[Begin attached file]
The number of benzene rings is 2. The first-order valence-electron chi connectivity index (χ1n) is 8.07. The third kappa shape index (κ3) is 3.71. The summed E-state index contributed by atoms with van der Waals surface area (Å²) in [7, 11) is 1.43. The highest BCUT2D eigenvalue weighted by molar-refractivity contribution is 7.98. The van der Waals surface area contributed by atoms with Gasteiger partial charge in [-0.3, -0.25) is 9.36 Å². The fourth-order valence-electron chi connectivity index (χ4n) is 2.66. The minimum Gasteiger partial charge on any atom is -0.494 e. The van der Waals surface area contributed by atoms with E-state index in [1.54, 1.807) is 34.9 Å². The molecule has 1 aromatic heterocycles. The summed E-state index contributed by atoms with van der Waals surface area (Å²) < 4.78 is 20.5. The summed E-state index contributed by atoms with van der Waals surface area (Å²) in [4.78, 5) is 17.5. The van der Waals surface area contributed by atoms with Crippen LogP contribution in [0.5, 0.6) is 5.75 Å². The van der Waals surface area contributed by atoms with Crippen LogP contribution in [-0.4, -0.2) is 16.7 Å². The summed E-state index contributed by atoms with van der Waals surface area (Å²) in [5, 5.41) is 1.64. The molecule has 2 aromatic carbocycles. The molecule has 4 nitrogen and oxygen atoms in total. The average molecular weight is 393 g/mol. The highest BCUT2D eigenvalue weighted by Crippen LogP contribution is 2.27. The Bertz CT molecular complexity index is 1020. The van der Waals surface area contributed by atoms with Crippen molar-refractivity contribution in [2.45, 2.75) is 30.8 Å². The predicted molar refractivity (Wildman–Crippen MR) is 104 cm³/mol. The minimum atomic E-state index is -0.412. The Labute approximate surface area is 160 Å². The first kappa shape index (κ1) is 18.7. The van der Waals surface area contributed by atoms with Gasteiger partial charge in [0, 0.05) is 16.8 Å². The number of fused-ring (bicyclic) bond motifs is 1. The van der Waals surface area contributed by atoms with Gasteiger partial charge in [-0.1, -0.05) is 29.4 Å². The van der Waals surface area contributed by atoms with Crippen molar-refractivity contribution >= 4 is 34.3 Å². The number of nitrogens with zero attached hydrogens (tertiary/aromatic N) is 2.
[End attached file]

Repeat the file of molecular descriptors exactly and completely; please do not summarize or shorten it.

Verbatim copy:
The number of benzene rings is 2. The first-order valence-electron chi connectivity index (χ1n) is 8.07. The third kappa shape index (κ3) is 3.71. The summed E-state index contributed by atoms with van der Waals surface area (Å²) in [7, 11) is 1.43. The highest BCUT2D eigenvalue weighted by molar-refractivity contribution is 7.98. The van der Waals surface area contributed by atoms with Gasteiger partial charge in [-0.3, -0.25) is 9.36 Å². The fourth-order valence-electron chi connectivity index (χ4n) is 2.66. The minimum Gasteiger partial charge on any atom is -0.494 e. The van der Waals surface area contributed by atoms with E-state index in [1.54, 1.807) is 34.9 Å². The molecule has 1 aromatic heterocycles. The summed E-state index contributed by atoms with van der Waals surface area (Å²) < 4.78 is 20.5. The summed E-state index contributed by atoms with van der Waals surface area (Å²) in [4.78, 5) is 17.5. The van der Waals surface area contributed by atoms with Crippen LogP contribution in [0.5, 0.6) is 5.75 Å². The van der Waals surface area contributed by atoms with Crippen LogP contribution in [-0.4, -0.2) is 16.7 Å². The summed E-state index contributed by atoms with van der Waals surface area (Å²) in [5, 5.41) is 1.64. The molecule has 2 aromatic carbocycles. The molecule has 4 nitrogen and oxygen atoms in total. The average molecular weight is 393 g/mol. The highest BCUT2D eigenvalue weighted by Crippen LogP contribution is 2.27. The Bertz CT molecular complexity index is 1020. The van der Waals surface area contributed by atoms with Crippen molar-refractivity contribution in [2.45, 2.75) is 30.8 Å². The predicted molar refractivity (Wildman–Crippen MR) is 104 cm³/mol. The minimum atomic E-state index is -0.412. The Labute approximate surface area is 160 Å². The first kappa shape index (κ1) is 18.7. The van der Waals surface area contributed by atoms with Gasteiger partial charge in [0, 0.05) is 16.8 Å². The number of fused-ring (bicyclic) bond motifs is 1. The van der Waals surface area contributed by atoms with Gasteiger partial charge in [-0.1, -0.05) is 29.4 Å². The van der Waals surface area contributed by atoms with Crippen molar-refractivity contribution >= 4 is 34.3 Å². The number of nitrogens with zero attached hydrogens (tertiary/aromatic N) is 2.